Politics

Utah Congressman Jason Chaffetz Will Not Seek Re-Election

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Phillip Stucky Political Reporter
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Republican Utah Rep. Jason Chaffetz announced he would not seek re-election in 2018, according to a Wednesday announcement on his personal Facebook page.

Chaffetz has served as a congressman since 2009, and served as the chairman of the oversight committee since the 2013 legislative session.

“Thank you for allowing me to serve as your Representative in the United States House of Representatives. Serving is an honor and a privilege that I have never taken for granted,” Chaffetz wrote in the Facebook Post.

“After a long consultation with my family and prayerful consideration, I have decided I will not be a candidate for any office in 2018.”

Chaffetz claimed he intends to return to the private sector in the announcement, but there are two key races coming up in Utah that could tempt the nationally-known Republican.

“For those that would speculate otherwise, let me be clear that I have no ulterior motives. I am healthy. I am confident I would continue to be re-elected by large margins,” Chaffetz added.

“I have the full support of Speaker Ryan to continue as Chairman of the Oversight and Government Reform Committee. That said, I have made a personal decision to return to the private sector.”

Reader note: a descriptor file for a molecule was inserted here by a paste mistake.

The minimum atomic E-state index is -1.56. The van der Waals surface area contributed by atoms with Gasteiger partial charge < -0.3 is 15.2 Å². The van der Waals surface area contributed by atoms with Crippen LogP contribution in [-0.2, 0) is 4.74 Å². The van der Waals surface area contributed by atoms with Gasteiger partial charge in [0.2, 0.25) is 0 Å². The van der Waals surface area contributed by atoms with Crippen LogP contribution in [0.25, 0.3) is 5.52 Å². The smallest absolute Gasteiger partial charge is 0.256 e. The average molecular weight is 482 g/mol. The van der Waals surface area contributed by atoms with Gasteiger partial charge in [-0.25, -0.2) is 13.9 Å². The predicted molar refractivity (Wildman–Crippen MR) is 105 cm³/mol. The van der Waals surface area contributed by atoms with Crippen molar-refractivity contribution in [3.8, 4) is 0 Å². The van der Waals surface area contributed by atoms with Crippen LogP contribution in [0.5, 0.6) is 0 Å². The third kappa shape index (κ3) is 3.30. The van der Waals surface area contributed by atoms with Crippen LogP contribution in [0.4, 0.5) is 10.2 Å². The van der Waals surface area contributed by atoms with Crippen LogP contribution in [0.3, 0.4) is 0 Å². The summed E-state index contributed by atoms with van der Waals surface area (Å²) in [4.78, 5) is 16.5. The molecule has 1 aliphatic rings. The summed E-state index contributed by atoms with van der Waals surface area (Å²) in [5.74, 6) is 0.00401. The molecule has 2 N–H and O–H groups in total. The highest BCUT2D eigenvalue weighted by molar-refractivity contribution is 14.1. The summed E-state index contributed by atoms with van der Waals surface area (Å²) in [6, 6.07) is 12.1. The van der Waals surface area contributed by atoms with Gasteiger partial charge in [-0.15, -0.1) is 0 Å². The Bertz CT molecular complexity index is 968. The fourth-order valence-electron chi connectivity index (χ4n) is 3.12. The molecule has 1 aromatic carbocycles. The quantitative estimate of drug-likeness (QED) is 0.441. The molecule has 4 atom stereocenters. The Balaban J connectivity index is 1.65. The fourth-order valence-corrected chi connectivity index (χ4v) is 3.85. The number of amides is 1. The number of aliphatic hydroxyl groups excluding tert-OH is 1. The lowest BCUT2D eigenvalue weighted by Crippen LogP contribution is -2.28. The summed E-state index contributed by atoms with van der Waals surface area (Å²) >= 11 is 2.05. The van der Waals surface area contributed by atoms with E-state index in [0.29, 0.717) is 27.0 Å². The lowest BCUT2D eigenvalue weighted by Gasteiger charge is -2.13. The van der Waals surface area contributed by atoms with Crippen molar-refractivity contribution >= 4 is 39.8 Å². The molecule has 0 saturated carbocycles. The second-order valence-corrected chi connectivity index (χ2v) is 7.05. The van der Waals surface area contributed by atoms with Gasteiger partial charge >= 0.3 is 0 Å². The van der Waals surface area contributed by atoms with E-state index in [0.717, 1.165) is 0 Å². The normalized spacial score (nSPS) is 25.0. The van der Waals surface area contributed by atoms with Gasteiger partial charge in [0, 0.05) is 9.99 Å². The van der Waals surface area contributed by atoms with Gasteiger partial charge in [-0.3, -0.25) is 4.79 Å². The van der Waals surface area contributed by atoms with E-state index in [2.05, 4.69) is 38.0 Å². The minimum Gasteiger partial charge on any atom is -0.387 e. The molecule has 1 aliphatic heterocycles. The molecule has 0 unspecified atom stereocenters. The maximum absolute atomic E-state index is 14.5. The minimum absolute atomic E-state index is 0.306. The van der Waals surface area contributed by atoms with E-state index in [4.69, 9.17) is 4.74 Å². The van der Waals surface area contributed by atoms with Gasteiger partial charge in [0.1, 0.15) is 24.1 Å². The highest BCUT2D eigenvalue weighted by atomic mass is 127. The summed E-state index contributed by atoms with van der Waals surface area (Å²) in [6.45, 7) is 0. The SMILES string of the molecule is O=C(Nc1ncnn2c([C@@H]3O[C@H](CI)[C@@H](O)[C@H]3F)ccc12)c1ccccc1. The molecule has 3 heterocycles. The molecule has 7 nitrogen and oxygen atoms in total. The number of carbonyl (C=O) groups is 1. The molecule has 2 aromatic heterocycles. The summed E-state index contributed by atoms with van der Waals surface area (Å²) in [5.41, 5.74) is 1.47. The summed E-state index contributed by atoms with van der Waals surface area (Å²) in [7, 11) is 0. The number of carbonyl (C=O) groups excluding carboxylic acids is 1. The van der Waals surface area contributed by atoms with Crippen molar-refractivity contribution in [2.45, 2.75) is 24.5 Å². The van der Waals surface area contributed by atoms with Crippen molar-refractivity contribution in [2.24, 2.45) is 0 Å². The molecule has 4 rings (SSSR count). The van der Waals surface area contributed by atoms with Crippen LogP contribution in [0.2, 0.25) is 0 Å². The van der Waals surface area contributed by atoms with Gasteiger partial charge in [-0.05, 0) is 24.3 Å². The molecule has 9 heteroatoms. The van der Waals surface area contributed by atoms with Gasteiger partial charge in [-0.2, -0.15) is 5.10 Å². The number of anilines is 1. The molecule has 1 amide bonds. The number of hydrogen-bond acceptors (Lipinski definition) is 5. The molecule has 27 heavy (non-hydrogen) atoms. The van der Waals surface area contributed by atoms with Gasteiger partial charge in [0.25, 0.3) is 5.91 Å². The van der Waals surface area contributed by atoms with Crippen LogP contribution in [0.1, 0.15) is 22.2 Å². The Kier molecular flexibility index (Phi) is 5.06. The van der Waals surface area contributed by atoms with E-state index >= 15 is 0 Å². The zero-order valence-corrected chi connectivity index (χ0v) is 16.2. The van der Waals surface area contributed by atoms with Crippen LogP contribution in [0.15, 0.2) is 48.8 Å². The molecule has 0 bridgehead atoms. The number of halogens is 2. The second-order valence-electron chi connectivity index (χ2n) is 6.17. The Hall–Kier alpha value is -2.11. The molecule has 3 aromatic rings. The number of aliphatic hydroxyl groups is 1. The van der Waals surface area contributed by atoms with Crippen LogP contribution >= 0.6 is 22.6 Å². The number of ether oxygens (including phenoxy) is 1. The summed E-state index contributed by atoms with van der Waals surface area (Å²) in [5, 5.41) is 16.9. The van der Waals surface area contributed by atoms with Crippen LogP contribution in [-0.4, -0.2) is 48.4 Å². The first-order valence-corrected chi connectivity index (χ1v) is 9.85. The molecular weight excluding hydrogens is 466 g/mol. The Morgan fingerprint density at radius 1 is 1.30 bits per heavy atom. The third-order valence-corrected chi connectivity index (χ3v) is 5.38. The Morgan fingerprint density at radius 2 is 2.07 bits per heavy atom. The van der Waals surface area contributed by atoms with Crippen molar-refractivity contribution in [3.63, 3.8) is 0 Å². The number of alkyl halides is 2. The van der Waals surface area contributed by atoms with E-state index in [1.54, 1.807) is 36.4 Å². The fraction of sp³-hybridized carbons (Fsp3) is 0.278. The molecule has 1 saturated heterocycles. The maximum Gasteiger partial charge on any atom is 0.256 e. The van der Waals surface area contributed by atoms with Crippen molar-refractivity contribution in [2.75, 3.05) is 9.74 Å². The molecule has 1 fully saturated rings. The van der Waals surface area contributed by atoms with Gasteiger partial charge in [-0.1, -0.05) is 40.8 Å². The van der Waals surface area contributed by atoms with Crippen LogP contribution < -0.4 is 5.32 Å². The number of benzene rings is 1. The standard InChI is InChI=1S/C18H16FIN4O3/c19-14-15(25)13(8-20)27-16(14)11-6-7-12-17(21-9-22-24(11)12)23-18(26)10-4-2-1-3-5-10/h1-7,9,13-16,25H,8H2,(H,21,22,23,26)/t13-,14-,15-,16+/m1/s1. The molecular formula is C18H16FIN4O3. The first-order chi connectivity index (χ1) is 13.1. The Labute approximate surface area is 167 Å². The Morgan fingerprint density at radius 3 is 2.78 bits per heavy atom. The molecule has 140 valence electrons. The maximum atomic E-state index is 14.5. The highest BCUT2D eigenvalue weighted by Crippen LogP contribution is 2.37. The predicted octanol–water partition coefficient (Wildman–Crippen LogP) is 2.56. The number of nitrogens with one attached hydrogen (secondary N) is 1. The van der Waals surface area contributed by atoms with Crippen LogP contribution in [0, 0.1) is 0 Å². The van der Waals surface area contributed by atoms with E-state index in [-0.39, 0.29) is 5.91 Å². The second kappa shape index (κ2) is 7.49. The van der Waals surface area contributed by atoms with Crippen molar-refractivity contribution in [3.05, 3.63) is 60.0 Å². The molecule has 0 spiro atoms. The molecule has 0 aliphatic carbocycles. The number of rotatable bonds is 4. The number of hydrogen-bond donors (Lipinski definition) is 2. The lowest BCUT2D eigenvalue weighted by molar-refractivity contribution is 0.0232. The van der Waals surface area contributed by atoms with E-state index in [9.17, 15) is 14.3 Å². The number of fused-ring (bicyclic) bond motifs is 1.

Utah Sen. Orrin Hatch isn’t likely to seek re-election to his senate seat in the 2018 race, leaving the race open to a host of Republican candidates. Hatch himself appeared to assert that former Governor of Massachusetts Mitt Romney would run in a March statement.

Romney’s son, Josh Romney, also expressed interest in running. Rep. Mia Love, former Gov. Jon Huntsman, and Evan McMullin all expressed interest in the race.

There’s also the 2020 gubernatorial race. A 2016 poll revealed that Chaffetz was the overwhelming favorite to run. Chaffetz earned 25 percent compared to Josh Romney’s 16 percent in the same poll.

The University of Virginia’s Crystal Ball asserts the seat will be a safe Republican seat in the general election. It’s still too early to rate the 2020 gubernatorial race.

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